WBCSD: 

A more granular assessment of supply chain risks is being adopted. Motivations vary  but the post-pandemic experience suggests important drivers are managing potential operational and reputational risks. 

Stakeholder demand is increasing for clear sustainable performance reporting aligned to transparent sustainable business practices. Companies are being increasingly held to account to “Walk the Walk” and face heightened risks of reputational damage and ESG-focused litigation if they cannot demonstrate effective, sustainable performance across their supply chains. In particular, companies are having to focus on developing the risk management processes, tools and infrastructure to support risk identification and assessment at secondary and tertiary levels of the supply chain.


DNV GL:

The majority of businesses felt the need to address supply chain continuity. How is this achieved and where do companies typically look to start?

WBCSD:

We observe that organizations are seeking support to address supply chain assurance and business continuity. Organizations have had to adjust their approaches to risk monitoring, prioritization and audit to provide assurance of revised operational practices and the assessment of current and future risks.. In turn, internal reporting and external disclosure require review and adjustment. 

We are seeing increased need and desire for improved early risk identification methodologies in particular to screen potential emerging ESG-risks. There is also appetite for enhanced risk assessment tools that extend risk assessment   beyond impact and likelihood criteria to criteria such as vulnerability, speed of onset, responsiveness and adaptability.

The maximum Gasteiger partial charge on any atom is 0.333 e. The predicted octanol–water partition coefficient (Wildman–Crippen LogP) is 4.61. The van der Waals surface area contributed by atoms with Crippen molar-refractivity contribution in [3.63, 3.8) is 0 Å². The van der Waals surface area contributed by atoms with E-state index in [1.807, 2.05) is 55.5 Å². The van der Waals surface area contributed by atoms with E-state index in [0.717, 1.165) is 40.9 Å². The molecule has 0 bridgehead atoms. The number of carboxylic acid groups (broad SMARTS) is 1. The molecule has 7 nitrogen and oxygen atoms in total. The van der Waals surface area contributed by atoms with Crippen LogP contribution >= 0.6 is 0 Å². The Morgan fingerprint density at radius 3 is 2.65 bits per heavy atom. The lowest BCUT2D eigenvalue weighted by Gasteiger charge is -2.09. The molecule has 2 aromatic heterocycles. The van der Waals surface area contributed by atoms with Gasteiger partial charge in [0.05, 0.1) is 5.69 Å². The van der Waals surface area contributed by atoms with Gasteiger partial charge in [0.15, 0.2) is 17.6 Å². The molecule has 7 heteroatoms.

Solutions founded on digitization, AI and Machine Learning, data mining and Big Data are being pursued  to support supply chain monitoring and continuity management. However, organizations should apply robust frameworks to provide the effective governance, oversight and assurance of these data, tools and the models.


DNV GL:

It’s been highlighted that a large share of companies consider a more sustainable supply chain to be more resilient. What aspects should be considered bring this strategic change and benefit to a business? 

WBCSD:

Strategic change requires companies to develop and communicate a clear, common understanding of value chain and non-financial capital impacts and dependencies. A clear narrative on company vision and purpose is essential to engage internal and external stakeholders.

In this regard, it is notable that the survey highlights primary areas of sustainability action related to transparent, communication and reporting of sustainable performance, namely

  • Requiring suppliers to provide information about sustainability;
  • Undertaking dialogue with suppliers to share understanding of sustainability challenges;
  • Implementing and communicating a sustainable supply chain policy.